The conventional wisdom has it that Ronald Reagan was elected to his first term in 1980 largely on the strength of economic considerations. Yet there can be no doubt that a good many voters supported him because they had been growing increasingly worried about the decline of American power and resolve in the face of the growing power and aggressiveness of the Soviet Union. Nor is there any doubt that these voters included a significant number of life-long Democrats (I myself among them), who saw in the Carter Administration—and especially in Mr. Carter's announcement shortly after taking office that it was becoming less and less necessary to contain Soviet expansionism—evidence that the Democratic Party was still in the grip of the neoisolationist forces that had captured it in 1972 behind the candidacy of George McGovern.
It was true that after the Soviet invasion of Afghanistan Mr. Carter had repented of his conversion to McGovernism and emerged as a born-again Truman Democrat. Confessing that the invasion had effected a "dramatic change" in his view of "the Soviets' ultimate goals," he even went so far as to proclaim a new presidential doctrine, reminiscent both in spirit and substance of the doctrine bearing Truman's name which had originally committed the nation to the policy of containment in 1947. The new Carter Doctrine of 1979 warned the Soviet Union that "an attempt . . . to gain control of the Persian Gulf region" would be "regarded as an assault on the vital interests of the U.S." and would be "repelled by use of any means necessary, including military force."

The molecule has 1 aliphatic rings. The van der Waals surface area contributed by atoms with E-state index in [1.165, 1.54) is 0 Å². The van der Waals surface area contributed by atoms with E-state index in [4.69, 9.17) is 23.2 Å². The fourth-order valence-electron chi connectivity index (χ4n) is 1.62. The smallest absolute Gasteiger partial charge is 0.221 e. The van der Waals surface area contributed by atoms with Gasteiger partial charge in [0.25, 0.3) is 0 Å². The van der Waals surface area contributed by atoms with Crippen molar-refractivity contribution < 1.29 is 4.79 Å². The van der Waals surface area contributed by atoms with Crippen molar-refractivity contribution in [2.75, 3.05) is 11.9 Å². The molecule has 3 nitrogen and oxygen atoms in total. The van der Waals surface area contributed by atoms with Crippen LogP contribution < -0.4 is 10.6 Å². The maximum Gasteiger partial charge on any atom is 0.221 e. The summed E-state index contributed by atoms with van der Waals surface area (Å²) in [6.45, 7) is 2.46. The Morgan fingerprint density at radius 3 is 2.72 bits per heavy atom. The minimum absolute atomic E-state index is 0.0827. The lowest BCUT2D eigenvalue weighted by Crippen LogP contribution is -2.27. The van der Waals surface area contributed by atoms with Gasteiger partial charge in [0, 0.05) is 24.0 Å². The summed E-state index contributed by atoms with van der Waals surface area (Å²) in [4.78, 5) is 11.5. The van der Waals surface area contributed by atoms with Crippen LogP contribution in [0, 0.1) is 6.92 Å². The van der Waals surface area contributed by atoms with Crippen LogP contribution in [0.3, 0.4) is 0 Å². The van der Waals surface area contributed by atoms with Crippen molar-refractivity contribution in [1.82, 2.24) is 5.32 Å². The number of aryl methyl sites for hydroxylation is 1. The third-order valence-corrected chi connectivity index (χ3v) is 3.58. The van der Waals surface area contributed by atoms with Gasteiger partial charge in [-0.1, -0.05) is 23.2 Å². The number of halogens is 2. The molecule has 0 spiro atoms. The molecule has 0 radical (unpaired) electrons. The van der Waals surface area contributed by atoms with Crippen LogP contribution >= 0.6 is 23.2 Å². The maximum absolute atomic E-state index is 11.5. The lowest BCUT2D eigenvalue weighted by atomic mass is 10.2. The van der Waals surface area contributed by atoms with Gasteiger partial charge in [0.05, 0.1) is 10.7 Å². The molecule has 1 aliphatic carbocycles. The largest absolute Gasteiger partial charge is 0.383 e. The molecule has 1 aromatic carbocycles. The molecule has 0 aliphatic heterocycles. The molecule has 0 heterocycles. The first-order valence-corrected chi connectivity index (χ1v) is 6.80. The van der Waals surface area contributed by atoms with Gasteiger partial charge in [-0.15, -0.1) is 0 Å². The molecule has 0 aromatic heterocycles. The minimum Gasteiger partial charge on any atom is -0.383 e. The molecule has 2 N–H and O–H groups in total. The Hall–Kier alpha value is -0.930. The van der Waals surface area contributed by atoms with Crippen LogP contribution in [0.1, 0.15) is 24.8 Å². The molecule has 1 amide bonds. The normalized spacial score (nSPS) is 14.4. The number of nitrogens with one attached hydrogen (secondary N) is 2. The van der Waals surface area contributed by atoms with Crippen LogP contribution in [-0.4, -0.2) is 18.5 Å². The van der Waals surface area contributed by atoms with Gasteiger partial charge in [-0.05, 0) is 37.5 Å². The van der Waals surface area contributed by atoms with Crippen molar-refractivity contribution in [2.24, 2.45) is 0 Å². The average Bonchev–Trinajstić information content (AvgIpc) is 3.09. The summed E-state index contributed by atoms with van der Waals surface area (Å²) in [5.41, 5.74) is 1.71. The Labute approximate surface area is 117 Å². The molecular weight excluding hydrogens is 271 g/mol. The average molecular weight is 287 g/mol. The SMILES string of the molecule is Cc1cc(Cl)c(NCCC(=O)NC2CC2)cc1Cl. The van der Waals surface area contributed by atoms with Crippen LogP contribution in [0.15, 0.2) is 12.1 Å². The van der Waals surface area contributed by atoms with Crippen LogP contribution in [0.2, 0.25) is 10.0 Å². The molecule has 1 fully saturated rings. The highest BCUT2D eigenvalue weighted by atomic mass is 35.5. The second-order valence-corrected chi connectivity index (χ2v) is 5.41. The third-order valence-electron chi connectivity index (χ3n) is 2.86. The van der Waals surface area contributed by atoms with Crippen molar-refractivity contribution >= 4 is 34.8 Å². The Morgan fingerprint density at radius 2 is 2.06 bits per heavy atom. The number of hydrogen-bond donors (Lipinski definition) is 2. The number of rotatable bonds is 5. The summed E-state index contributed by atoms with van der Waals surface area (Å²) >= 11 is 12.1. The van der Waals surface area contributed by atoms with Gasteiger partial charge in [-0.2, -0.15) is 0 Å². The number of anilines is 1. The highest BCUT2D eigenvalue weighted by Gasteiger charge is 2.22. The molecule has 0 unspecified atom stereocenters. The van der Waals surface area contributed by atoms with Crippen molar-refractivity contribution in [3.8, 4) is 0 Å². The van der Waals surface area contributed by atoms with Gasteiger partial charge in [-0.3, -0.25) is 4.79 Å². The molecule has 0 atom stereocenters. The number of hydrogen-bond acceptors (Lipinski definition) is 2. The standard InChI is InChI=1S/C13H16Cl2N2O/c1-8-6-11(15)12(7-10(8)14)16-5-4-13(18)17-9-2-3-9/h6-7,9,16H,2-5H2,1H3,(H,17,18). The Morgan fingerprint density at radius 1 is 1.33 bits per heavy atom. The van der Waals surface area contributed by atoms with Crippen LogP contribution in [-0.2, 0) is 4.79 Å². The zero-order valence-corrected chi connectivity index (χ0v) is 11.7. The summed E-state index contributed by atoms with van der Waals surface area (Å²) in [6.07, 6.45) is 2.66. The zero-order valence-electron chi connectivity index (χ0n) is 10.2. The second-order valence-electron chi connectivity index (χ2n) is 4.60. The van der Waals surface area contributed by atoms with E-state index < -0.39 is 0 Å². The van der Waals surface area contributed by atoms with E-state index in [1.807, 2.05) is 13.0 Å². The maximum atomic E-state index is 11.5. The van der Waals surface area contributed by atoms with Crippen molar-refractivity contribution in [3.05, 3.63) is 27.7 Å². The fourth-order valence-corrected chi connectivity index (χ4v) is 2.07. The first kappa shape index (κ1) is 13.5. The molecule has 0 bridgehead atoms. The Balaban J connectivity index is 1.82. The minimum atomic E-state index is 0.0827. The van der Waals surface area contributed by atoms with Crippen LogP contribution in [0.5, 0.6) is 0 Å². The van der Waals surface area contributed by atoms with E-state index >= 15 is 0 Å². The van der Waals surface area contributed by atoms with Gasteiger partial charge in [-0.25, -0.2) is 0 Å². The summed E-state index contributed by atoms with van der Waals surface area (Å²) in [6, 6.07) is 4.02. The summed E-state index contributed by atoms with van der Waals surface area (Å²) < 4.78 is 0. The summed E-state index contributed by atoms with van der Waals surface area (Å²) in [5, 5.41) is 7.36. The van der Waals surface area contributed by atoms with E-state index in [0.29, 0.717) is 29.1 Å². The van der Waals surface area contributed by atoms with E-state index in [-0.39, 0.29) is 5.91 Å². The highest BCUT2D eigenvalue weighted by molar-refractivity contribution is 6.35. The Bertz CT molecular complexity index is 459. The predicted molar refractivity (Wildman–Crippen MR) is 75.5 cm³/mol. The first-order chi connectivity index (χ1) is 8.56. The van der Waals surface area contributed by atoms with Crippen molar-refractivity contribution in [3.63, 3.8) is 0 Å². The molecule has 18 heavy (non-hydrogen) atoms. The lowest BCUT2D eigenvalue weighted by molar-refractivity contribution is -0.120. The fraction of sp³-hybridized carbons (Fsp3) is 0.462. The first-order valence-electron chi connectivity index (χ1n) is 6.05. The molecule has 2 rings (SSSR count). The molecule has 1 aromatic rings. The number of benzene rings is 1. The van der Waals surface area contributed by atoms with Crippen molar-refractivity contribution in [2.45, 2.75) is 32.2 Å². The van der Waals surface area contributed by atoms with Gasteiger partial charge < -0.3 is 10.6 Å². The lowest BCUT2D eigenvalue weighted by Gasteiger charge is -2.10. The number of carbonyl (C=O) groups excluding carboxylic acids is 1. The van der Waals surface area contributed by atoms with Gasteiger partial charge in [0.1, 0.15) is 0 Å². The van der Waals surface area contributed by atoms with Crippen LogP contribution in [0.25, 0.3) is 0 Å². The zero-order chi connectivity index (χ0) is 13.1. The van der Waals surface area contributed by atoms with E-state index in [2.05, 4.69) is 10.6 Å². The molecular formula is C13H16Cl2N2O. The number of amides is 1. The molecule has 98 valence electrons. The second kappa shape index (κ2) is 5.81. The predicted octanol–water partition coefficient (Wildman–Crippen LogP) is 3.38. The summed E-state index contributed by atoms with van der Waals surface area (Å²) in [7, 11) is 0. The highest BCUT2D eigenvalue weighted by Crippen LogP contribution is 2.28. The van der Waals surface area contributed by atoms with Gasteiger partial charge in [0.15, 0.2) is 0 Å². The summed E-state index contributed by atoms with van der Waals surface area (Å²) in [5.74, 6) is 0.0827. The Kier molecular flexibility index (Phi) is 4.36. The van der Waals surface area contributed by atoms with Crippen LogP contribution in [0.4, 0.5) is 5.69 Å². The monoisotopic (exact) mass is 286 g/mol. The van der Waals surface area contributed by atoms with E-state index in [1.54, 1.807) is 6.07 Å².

But the new Carter did not confine himself to drawing a line in the Middle East; he also began reversing course in Central America. Earlier in his term, demonstrating that he really had overcome what still earlier he had dismissed as "that inordinate fear of communism which once led us to embrace any dictator who joined us in that fear," Mr. Carter helped topple an already tottering Somoza regime and
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